Cisco CEO points to productivity
John Chambers, CEO, Cisco Systems
Sobering losses this past year have hit Cisco and the industry hard. But Chambers accentuated the positive during a speech Wednesday at the Networld+Interop networking industry conference here, focusing on the productivity gains associated with using Internet technology and sounding cautiously optimistic about a rebound.
"In high-tech, it was not a recession, it was a depression," Chambers said. "There are, for the first time, some very positive signals."
Cisco's shares jumped Wednesday after the company's better-than-expected earnings and Chambers comments during the quarterly earnings call that there was some improvement in technology spending.
Chambers echoed those sentiments Wednesday, saying Cisco was watching for indications from the manufacturing industry to better understand where the economy and tech market is going before calling a resurgence in technology spending. Chambers has said that encouraging signs are emanating from customers in the federal government, retail banking and retail as a whole.
Chambers called the current technology climate a "show me" economy, saying chief executives are cautious about spending until they can grow their own revenues and profits.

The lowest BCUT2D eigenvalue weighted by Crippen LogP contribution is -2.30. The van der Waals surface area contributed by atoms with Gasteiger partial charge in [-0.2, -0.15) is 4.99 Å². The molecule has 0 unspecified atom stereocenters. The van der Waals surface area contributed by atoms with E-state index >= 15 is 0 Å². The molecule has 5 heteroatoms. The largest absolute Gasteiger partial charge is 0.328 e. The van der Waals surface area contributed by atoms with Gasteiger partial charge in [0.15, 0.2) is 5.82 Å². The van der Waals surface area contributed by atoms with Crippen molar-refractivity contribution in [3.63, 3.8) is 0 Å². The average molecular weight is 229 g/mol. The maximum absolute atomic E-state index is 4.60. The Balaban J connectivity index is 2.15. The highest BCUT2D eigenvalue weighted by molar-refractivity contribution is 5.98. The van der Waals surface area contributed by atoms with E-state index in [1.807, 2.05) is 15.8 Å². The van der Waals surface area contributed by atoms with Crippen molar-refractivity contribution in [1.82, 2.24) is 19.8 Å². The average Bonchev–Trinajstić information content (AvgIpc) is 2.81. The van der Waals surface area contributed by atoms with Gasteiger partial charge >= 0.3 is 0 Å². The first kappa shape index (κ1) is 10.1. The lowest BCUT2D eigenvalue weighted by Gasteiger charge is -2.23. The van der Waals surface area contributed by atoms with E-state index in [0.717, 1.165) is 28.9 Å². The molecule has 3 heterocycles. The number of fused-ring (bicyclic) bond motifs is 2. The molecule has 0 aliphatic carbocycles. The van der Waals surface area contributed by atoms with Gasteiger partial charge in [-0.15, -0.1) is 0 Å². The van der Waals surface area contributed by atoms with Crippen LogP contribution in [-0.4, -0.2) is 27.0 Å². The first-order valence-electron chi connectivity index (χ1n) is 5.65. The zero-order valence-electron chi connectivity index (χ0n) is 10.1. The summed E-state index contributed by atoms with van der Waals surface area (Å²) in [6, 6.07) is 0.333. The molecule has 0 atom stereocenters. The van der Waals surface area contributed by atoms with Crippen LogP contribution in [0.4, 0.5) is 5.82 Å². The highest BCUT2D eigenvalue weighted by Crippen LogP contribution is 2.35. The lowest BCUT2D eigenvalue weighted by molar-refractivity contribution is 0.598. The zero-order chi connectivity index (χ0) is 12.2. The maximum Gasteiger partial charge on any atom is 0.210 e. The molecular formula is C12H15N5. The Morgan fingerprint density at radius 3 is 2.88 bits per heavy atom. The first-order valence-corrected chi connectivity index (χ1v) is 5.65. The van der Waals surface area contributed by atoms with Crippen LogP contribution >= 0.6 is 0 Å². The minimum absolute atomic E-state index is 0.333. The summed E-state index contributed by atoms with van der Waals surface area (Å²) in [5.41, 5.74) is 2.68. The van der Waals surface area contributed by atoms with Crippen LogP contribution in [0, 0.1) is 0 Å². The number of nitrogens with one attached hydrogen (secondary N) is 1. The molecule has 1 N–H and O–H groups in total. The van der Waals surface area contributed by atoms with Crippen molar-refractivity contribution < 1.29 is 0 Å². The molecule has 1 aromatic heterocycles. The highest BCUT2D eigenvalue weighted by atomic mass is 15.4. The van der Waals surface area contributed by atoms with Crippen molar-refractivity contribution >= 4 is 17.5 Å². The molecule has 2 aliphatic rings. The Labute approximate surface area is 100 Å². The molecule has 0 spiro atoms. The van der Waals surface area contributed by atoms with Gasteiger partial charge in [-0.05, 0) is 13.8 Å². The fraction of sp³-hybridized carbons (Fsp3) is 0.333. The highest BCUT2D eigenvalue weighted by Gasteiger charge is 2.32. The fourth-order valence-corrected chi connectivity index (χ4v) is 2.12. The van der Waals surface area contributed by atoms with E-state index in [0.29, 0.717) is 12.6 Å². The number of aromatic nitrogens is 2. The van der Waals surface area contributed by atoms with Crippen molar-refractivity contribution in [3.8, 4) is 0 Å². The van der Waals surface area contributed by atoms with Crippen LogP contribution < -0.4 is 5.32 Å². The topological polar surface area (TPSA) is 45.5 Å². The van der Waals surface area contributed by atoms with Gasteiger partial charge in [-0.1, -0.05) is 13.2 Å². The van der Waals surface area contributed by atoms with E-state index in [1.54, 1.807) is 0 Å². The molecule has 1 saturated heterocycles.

Striking familiar themes, Chambers also said Cisco was positioning itself through the downturn to be in even better shape once the tech climate improves. He cited company analysis that found that while Cisco grew 2 percent year-over-year, there was a combined 43 percent decline in sales for its chief competitors, such as Nortel Networks, Lucent Technologies and Juniper Networks.
What will drive new growth? Chambers is convinced the overall productivity gains a company can reap from using Internet technologies will make new investments in networks and computers a no-brainer. He predicted companies can reap 5 percent to 10 percent productivity gains annually using technology and the Internet, with Cisco's optimistic--or some may say stretched--goal for itself being 15 percent gains.
In a question and answer session following Chambers speech, he said it would likely be the United States that spurs the world economy out of recession. "The good news and the challenging news is that the global leaders realize that if there's going to be a recovery, it's going to be started by the U.S.," he said.